Lecturas Invierno

Tan monstruosa y tan inocente es en efecto la película como para, no solo constituir un hito técnico; también, para enfrentar al horror de lo vivido en primera persona por el protagonista del film una vía de escape en forma de autoengaño, que acaba por otorgar a la película una cualidad narrativa, con trascendencia dramática y moral añadida.

Son of Saul- Miradas de Cine


While popular feminist criticism is not in the business of providing in-depth readings of individual texts, criticism of patriarchal cinema and media culture is now widely generated by journalists and other cultural commentators who use feminist critical tools to question the circulation of sexist images and gendered value systems.

Feminism Film Criticism-Digital Collection


I also saw a direct line from the overproductive mental states of all the criminals in Highsmith’s other novels to the romantic imagination, in its constant state of hyperproduction, conjuring scenarios and outcomes, getting overwhelmed by all the signs it’s trying to read, trying to determine whether the person you love feels any need to be close to you. That craziness, that loneliness, that paranoia, but also the pleasure of reading everything—to the point of total distraction from everything else—I found to be such a great premise.

Carol-Film Comment


Recuerdo, allá por el 2007, que leí uno de los pocos artículos críticos sobre cine que se me quedaron grabados en la memoria, el célebre ‘Bergmanorama’ de Jean-Luc Godard, publicado en el número de julio de 1958 en Cahiers du cinéma. Especialmente recuerdo que Godard situaba a Bergman entre los grandes cineastas porque, en Juegos de verano (Sommarlek, Ingmar Bergman, 1951), había conseguido dilatar a lo largo de 90 minutos lo que era un instante fugaz, mínimo (no sé por qué estaba convencido que Godard partía en el artículo de Un verano con Mónica (Sommaren med Monika, Ingmar Bergman, 1953). Me fascinó aquella descripción del gran cine como aquel capaz de transformar la realidad, de observarla de otra forma, de, son palabras mayores, trabajar el tiempo, lo que en última instancia podía llegar a ser la detención de la muerte, almenos en su acepción de olvido.



In an audacious move, the entire first section of the film, running to nearly an hour, is constructed as a pre-title prologue. This signals that Mountains May Depart is about the present. Fifteen years pass, in which time Tao has had a child with Jinsheng, though she and her husband have since divorced.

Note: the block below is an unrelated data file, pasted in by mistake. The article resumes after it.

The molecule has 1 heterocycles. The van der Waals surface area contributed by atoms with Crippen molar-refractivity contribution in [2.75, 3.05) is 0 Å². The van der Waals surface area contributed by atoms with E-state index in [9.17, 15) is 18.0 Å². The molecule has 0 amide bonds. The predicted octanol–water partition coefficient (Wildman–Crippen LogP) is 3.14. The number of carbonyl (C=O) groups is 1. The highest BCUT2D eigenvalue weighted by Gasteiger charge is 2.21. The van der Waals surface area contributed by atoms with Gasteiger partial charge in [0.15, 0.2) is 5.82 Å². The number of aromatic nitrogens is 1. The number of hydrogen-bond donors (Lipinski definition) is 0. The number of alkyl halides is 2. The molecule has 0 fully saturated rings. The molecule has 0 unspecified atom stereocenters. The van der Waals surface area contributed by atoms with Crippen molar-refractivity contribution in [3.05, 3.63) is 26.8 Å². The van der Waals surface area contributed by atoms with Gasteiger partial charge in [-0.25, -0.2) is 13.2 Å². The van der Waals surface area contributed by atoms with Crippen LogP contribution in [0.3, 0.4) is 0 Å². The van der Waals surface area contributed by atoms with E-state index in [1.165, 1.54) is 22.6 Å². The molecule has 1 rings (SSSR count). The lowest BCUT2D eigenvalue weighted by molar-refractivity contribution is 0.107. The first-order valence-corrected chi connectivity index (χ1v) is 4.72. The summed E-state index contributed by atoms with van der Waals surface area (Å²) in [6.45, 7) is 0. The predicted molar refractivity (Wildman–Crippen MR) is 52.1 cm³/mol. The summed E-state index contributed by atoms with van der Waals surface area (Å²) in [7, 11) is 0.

Mountains May Depart- Reverse Shot


One clear point of comparison is DW Griffith’s The Birth of a Nation (1915), the civil war and reconstruction-era epic that continues to be lauded for its technological and narrative advancements, but is forever circumscribed by its racist, one-dimensional portraits of black people as layabouts and lecherous savages.

http://www.theguardian.com/african american cinema


To accuse Williams of plagiarism, however, brings to mind the famous retort made by Brahms when it was pointed out that the big tune in the finale of his First Symphony resembled Beethoven’s Ode to Joy: “Any ass can hear that.” Williams takes material from Korngold and uses it to forge something new. After the initial rising statement, the melodies go in quite different directions: Korngold’s winds downward to the tonic note, while Williams’s insists on the triplet rhythm and leaps up a minor seventh.



And because I recognize black southern country fence-jumping feminism as a birthright and imperative, I have no tolerance for the uncoordinated–those who cannot dance and move for black queer liberation, black trans liberation, black women’s liberation, at all intersections.


Having grown up black-Black (read: dark-skinned) in colorstruck New Awlins, hearing someone, particularly a woman, make a distinction between Creole and “Negro” is deeply triggering.



Such embellished performances fit comfortably into a tradition of theatricality that only went out of fashion recently. Seen through the prism of the realism fetish that now dominates both filmmaking and discussion of it, the quirks of regional accents and unhinged lead performances seem dissonant—but the elemental and controlled nature of the acting often brings out new dimensions in the actors.


Exploitation of all stripes—economic, cultural, spiritual, physical—recurs throughout Embrace of the Serpent, from the repeated mentions of rubber barons who rape the land and torture the workers to frightening missions run by sadistic, maniacal leaders.